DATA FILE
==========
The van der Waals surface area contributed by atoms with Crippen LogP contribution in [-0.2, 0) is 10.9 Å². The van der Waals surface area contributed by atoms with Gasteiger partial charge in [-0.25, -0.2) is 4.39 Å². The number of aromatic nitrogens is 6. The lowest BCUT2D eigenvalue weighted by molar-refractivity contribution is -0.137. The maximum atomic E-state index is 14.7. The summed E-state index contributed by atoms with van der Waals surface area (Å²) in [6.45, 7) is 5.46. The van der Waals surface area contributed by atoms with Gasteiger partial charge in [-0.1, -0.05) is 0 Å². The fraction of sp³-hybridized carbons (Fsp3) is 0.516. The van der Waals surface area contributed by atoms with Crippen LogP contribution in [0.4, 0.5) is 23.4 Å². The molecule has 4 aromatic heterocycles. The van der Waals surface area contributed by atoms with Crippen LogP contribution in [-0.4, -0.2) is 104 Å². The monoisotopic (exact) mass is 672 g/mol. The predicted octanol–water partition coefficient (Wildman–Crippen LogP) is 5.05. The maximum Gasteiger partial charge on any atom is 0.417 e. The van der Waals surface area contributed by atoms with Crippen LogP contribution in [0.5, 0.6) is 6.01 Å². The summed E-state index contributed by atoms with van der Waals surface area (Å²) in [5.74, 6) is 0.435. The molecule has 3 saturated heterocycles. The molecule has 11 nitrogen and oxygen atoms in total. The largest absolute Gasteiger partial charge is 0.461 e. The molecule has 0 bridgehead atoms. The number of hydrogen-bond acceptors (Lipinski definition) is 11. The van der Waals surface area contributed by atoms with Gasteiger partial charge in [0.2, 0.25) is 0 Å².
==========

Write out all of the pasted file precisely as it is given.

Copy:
The van der Waals surface area contributed by atoms with Crippen LogP contribution in [-0.2, 0) is 10.9 Å². The van der Waals surface area contributed by atoms with Gasteiger partial charge in [-0.25, -0.2) is 4.39 Å². The number of aromatic nitrogens is 6. The lowest BCUT2D eigenvalue weighted by molar-refractivity contribution is -0.137. The maximum atomic E-state index is 14.7. The summed E-state index contributed by atoms with van der Waals surface area (Å²) in [6.45, 7) is 5.46. The van der Waals surface area contributed by atoms with Gasteiger partial charge in [-0.1, -0.05) is 0 Å². The fraction of sp³-hybridized carbons (Fsp3) is 0.516. The van der Waals surface area contributed by atoms with Crippen LogP contribution in [0.4, 0.5) is 23.4 Å². The molecule has 4 aromatic heterocycles. The van der Waals surface area contributed by atoms with Crippen LogP contribution in [-0.4, -0.2) is 104 Å². The monoisotopic (exact) mass is 672 g/mol. The predicted octanol–water partition coefficient (Wildman–Crippen LogP) is 5.05. The maximum Gasteiger partial charge on any atom is 0.417 e. The van der Waals surface area contributed by atoms with Crippen LogP contribution in [0.5, 0.6) is 6.01 Å². The summed E-state index contributed by atoms with van der Waals surface area (Å²) in [5.74, 6) is 0.435. The molecule has 3 saturated heterocycles. The molecule has 11 nitrogen and oxygen atoms in total. The largest absolute Gasteiger partial charge is 0.461 e. The molecule has 0 bridgehead atoms. The number of hydrogen-bond acceptors (Lipinski definition) is 11. The van der Waals surface area contributed by atoms with Gasteiger partial charge in [0.2, 0.25) is 0 Å².